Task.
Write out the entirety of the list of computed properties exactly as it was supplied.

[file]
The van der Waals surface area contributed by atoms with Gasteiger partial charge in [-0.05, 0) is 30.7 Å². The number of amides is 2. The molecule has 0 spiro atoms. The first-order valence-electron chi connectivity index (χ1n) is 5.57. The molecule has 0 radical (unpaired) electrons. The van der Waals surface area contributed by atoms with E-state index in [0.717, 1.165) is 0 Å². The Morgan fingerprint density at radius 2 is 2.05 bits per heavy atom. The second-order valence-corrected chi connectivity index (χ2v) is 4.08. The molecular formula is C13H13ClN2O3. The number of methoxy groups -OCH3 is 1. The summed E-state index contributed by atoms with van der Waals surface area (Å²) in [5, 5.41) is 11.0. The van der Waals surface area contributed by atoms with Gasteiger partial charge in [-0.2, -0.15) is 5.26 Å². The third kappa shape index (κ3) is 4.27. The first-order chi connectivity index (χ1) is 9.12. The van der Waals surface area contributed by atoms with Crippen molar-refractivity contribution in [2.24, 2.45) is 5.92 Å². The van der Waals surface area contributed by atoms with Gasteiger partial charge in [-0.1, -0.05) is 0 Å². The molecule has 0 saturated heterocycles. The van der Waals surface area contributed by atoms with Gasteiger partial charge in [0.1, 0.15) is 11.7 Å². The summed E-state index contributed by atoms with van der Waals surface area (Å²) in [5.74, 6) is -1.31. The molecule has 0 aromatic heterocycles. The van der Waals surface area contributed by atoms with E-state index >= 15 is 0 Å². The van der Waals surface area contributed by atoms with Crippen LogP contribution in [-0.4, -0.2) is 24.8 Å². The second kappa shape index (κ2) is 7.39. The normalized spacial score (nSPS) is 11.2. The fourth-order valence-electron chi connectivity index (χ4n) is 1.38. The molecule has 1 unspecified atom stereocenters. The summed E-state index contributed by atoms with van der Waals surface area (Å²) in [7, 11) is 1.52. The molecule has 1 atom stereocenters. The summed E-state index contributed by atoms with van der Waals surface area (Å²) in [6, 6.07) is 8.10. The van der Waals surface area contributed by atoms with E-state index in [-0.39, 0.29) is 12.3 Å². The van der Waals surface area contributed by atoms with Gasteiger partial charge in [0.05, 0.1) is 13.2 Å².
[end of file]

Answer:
The van der Waals surface area contributed by atoms with Gasteiger partial charge in [-0.05, 0) is 30.7 Å². The number of amides is 2. The molecule has 0 spiro atoms. The first-order valence-electron chi connectivity index (χ1n) is 5.57. The molecule has 0 radical (unpaired) electrons. The van der Waals surface area contributed by atoms with E-state index in [0.717, 1.165) is 0 Å². The Morgan fingerprint density at radius 2 is 2.05 bits per heavy atom. The second-order valence-corrected chi connectivity index (χ2v) is 4.08. The molecular formula is C13H13ClN2O3. The number of methoxy groups -OCH3 is 1. The summed E-state index contributed by atoms with van der Waals surface area (Å²) in [5, 5.41) is 11.0. The van der Waals surface area contributed by atoms with Gasteiger partial charge in [-0.2, -0.15) is 5.26 Å². The third kappa shape index (κ3) is 4.27. The first-order chi connectivity index (χ1) is 9.12. The van der Waals surface area contributed by atoms with Crippen molar-refractivity contribution in [2.24, 2.45) is 5.92 Å². The van der Waals surface area contributed by atoms with Gasteiger partial charge in [-0.1, -0.05) is 0 Å². The molecule has 0 saturated heterocycles. The van der Waals surface area contributed by atoms with Gasteiger partial charge in [0.1, 0.15) is 11.7 Å². The summed E-state index contributed by atoms with van der Waals surface area (Å²) in [5.74, 6) is -1.31. The molecule has 0 aromatic heterocycles. The van der Waals surface area contributed by atoms with E-state index >= 15 is 0 Å². The van der Waals surface area contributed by atoms with Crippen LogP contribution in [-0.4, -0.2) is 24.8 Å². The second kappa shape index (κ2) is 7.39. The normalized spacial score (nSPS) is 11.2. The fourth-order valence-electron chi connectivity index (χ4n) is 1.38. The molecule has 1 unspecified atom stereocenters. The summed E-state index contributed by atoms with van der Waals surface area (Å²) in [7, 11) is 1.52. The molecule has 1 atom stereocenters. The summed E-state index contributed by atoms with van der Waals surface area (Å²) in [6, 6.07) is 8.10. The van der Waals surface area contributed by atoms with E-state index in [-0.39, 0.29) is 12.3 Å². The van der Waals surface area contributed by atoms with Gasteiger partial charge in [0.05, 0.1) is 13.2 Å².